August 13, 2013 / 7:59 AM / 6 years ago

India auditor says wrongdoing in Italy chopper deal, piles pressure on government

NEW DELHI (Reuters) - Indian negotiators set a higher base price for the purchase of helicopters from AgustaWestland and frequently changed the bidding rules, the federal auditor said on Tuesday, making it harder for the government to complete the 560 million euro ($744.43 million) deal.

Central Bureau of Investigation (CBI) officials carry a bag of documents after conducting a raid at a building as part of probes into the AgustaWestland bribery case in New Delhi March 13, 2013. REUTERS/Mansi Thapliyal

The ruling Congress is battling allegations of widespread corruption in government and the latest report into the deal to buy 12 helicopters for top politicians offers further ammunition to its opponents in the run-up to general elections next year.

The Comptroller and Auditor General said the defense ministry did not comply with rules from the very beginning of the tender process to the conclusion of the contract with AgustaWestland, a division of Italy’s Finmeccanica defense group.

Italy and India are separately investigating charges that AgustaWestland paid bribes to win the 2010 deal for the AW101 helicopters. India froze payments to the company in February as the scandal unfolded.

It had taken delivery of three helicopters before the deal was stalled.

The auditor said the defense ministry had initially set a condition that the helicopters should be able to fly to an altitude of 6,000 meters, which meant that AgustaWestland could not compete since the AW101 was certified to fly only to 4,572 meters.

Later the minimum altitude requirement was lowered to 4,500 meters, even though the helicopters were expected to be used in the mountainous north and northeast parts of the country where the altitudes are higher, it said.

Field trials of AgustaWestland’s bid were conducted on representative helicopters Merlin MK-3A and Civ-01 and on a mock-up of the passenger cabin, and not on the actual helicopter, the CAG said.

In contrast, the actual S-92 helicopters offered by rival bidder Sikorsky Aircraft, a unit of United Technologies Corp, were evaluated, the report said.

Bruno Spagnolini, former CEO of AgustaWestland, and Giuseppe Orsi, former chairman of Finmeccanica, are being tried in Italy on the accusations in the Indian deal. Both deny wrongdoing.

The Italian arrest warrant for Orsi and Spagnolini, seen by Reuters, said the Indian tender was changed to deliberately favor the Italian firm.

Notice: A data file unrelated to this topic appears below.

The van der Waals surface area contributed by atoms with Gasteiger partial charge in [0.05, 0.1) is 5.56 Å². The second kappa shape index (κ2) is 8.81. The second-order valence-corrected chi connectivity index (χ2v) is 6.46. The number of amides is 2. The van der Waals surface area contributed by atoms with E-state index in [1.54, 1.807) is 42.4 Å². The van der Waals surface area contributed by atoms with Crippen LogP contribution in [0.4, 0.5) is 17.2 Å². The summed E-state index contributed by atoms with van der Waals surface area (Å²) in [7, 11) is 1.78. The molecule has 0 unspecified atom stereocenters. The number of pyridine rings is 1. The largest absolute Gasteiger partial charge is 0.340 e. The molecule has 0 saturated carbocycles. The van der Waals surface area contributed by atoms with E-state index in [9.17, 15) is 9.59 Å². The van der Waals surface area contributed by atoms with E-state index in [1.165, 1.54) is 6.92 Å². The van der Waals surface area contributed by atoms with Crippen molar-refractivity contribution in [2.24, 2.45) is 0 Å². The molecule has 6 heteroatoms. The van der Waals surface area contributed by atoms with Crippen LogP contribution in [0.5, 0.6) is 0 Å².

“The benchmarked cost adopted by the contract negotiating committee was unreasonably high compared to the offer cost,” the auditor said.

“Hence it provided no realistic basis for obtaining an assurance about the reasonableness of the cost of procurement of AW101 helicopters,” it added.

There was no immediate comment from the defense ministry to the auditor’s report and military analysts in India and abroad said that New Delhi was likely to wait for the results of a federal police investigation before making a decision on the deal.

“CAG’s assessments on the chopper deal will most probably be factored into the current investigation, but to conclude that either AugustaWestland will be blacklisted or the VVIP chopper tender will be cancelled seems a little premature at the moment,” said Deba Mohanty, chairman of Indicia Research & Advisory, a New Delhi-based think tank.

AgustaWestland has denied any bribery and asked India to pay the sums due under the contract, sources said earlier this year.

A source familiar with the company’s position said AgustaWestland told the India’s finance ministry in a letter that its initial contract with the Indian government was still valid and India was liable to pay the remaining amount because the allegations had not been proved.

“The most prudent thing for India to do is to complete all relevant investigations - including the CBI inquiry - and to make a decision based on these findings,” said Jon Grevatt, Asia Pacific Defense Industry Analyst at IHS Jane’s.

Reporting by Nigam Prusty and Anurag Kotoky; Writing by Sanjeev Miglani; Editing by Clarence Fernandez and Nick Macfie

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